May 18, 2011.
Dateline: Shower Huts, Camp Phoenix
From: George Shreves, Ambassador to USCENTCOM from BS
Back home, water is taken for granted. There’s plenty of it, for one thing, so much so that half the time we end up cussing at it, because it floods and screws up the fishing, rots the tomato vines, etc. We ought to be ashamed of ourselves. The first week I was here, it rained twice, one a real frog strangler. I come to find out that might be it for the year. FOR THE YEAR. The average rainfall in June, July and August is ZERO.
I tell you this because water is a big deal here. First, you got your bottled water. There is bottled water everywhere here, you can’t walk across Patriot Square without tripping over a pallet or two. They want you to drink it too, there are signs everywhere telling you to, and reminding you that if you don’t, you could fall victim to the effects of lack of hydration (or being thirsty, as John Berry would say). If you read the posters, lack of hydration is worse for you than being held captive by the Taliban. Apparently, you can turn clammy, fall down, and die right where you are unless measures are taken pronto! (I guess like giving you some water) You won’t believe this, but there is one single contract here that provides for bottled water for $347 million dollars. Yep, they prize bottled water over here.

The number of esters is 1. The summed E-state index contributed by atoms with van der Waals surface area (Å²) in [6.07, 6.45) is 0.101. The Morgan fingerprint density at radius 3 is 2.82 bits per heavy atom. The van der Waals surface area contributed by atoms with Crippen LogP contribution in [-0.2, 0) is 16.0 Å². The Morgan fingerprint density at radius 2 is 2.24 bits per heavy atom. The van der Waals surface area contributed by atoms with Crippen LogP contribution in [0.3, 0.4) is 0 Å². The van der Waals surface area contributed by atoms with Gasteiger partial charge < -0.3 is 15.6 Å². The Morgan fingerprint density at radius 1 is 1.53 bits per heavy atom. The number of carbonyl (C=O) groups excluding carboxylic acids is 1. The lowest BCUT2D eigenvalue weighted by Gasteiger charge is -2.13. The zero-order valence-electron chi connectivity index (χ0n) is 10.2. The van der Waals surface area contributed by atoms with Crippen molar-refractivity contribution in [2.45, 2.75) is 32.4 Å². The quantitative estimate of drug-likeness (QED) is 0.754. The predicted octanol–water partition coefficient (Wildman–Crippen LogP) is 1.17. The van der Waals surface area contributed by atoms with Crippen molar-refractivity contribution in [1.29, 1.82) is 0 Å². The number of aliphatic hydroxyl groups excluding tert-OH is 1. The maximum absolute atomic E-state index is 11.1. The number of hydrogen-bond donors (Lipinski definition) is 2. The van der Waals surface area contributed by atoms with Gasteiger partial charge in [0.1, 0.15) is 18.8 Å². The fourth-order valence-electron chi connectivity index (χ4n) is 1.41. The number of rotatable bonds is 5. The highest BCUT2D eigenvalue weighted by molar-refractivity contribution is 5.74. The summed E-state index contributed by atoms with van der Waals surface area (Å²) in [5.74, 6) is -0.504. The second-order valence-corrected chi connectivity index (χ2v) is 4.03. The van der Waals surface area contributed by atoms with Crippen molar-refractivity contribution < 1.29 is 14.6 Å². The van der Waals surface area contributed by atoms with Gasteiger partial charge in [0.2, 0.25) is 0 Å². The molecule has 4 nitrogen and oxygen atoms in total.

Your next type of water is black water. This is water that contains animal, human or food waste. Shit water. This water has to be toted away and disposed of. Its nasty and I don’t know what exactly they do with it, but they get rid of it. Now don’t confuse black water with grey water. Your grey water is water from sinks and showers. It’s nasty too, but it can’t hold a candle to black water for nastiness. They suck the grey water up in trucks, disinfect it with tons of chlorine and then use it to wash trucks and other vehicles. They wash vehicles all the time because they don’t want them to have shit on the undercarriages that could fall off on the streets (and I use the term street loosely, more like half pavement, half rip rap paths, actually).
Anyhoo, water is a big deal here in every form, and there are whole groups of people whose only job it is, is to get it, distribute it, re-use it and get rid of it. So, I was surprised the other day, when I overheard a conversation about a type of water I was heretofore unfamiliar with – portable water.
This conversation took place among a group of HVAC guys who are contractors from the Memphis, TN/Tunica, MS area. Good ole boys, they’d fit right in at BS. Anyway, the leader of this group, Nuck (I don’t have any idea what that is short for) is talking to his workers, Darryl and Bob Ed (I swear I’m not making this up) and says “Bob Ed, look at that sign on the shower hut there, will ye?” It says “Portable Water”. “Now what kind of an idgit puts up a sign that says Portable Water?” Darryl and Bob Ed shook their heads in commiseration. Nuck continued: “Of course its Portable, they bring it in with a truck every night”. Darryl and Bob Ed had to agree, they had seen the trucks themselves.
After they left, my curiosity got the best of me, and I wandered over to the shower hut. Sure enough, there was a sign on the outside of the hut, in big letters that said “POTABLE WATER”. Goes to show you, just when you think you know it all…….
Your humble correspondent,